Apple really isn’t selling as many iPhones.
The company reported earnings for its December quarter Tuesday, revealing that iPhone revenue fell 15 percent, compared with the same time last year. That would be a steep decline for any quarter, but is particularly significant for a holiday period, when sales are typically strong.
We don’t know exactly howmuch iPhone sales are suffering, as Apple conveniently announced last quarter that it would stop breaking out individual unit sales for the iPhone and other products. But sales are down enough to hurt Apple’s bottom line. Revenue was down 5 percent overall this quarter, largely due to weaker demand for iPhones.
The news wasn’t unexpected, though, as earlier this month Apple CEO Tim Cook published a letter to investors warning that revenue wouldn’t be as strong as it had initially projected.
On a call with investors Tuesday, Cook again cited last year’s iPhone battery replacement program as one reason for the worse-than-expected sales, but defended the move. “Some people have suggested we shouldn’t have done this because of its impact on upgrades, but we strongly believe it was the right thing to do for our customers,” he said.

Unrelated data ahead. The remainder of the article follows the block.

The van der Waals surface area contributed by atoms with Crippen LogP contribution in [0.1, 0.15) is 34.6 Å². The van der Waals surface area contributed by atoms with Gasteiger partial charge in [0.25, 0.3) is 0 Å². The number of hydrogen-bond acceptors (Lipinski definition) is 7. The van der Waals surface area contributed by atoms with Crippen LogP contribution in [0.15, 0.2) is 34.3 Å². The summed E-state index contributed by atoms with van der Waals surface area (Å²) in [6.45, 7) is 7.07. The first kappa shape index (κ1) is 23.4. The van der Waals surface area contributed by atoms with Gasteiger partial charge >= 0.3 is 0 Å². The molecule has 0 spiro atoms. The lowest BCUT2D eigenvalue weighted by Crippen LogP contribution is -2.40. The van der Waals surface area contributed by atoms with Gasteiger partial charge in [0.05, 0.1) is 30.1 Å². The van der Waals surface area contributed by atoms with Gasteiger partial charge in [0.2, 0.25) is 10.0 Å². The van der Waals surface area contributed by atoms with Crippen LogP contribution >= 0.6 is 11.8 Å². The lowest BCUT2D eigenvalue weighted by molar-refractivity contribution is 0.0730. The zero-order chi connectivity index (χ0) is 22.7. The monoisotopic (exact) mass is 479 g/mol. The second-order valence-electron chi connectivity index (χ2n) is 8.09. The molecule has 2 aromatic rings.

Other contributing factors, according to Cook, include a decline in carrier subsidies and a stronger U.S dollar, which he said impacted sales in countries like Turkey.
Tuesday’s results were Apple’s first since it told investors it would no longer reveal exactly how many iPhones it had sold. But the company did share a few new metrics on its active install base, reporting more than 1.4 billion active devices, including more than 900 million iPhones.
There were some other bright spots for the tech giant, too. Revenue for other hardware categories was up, with Mac, iPad, and wearables all selling better than expected. Apple’s revenue from services, which includes software like the App Store and iCloud, grew to $10.9 billion, up 19 percent from the same time last year.
“We are as confident as ever in the fundamental strength of our business,” Cook told investors.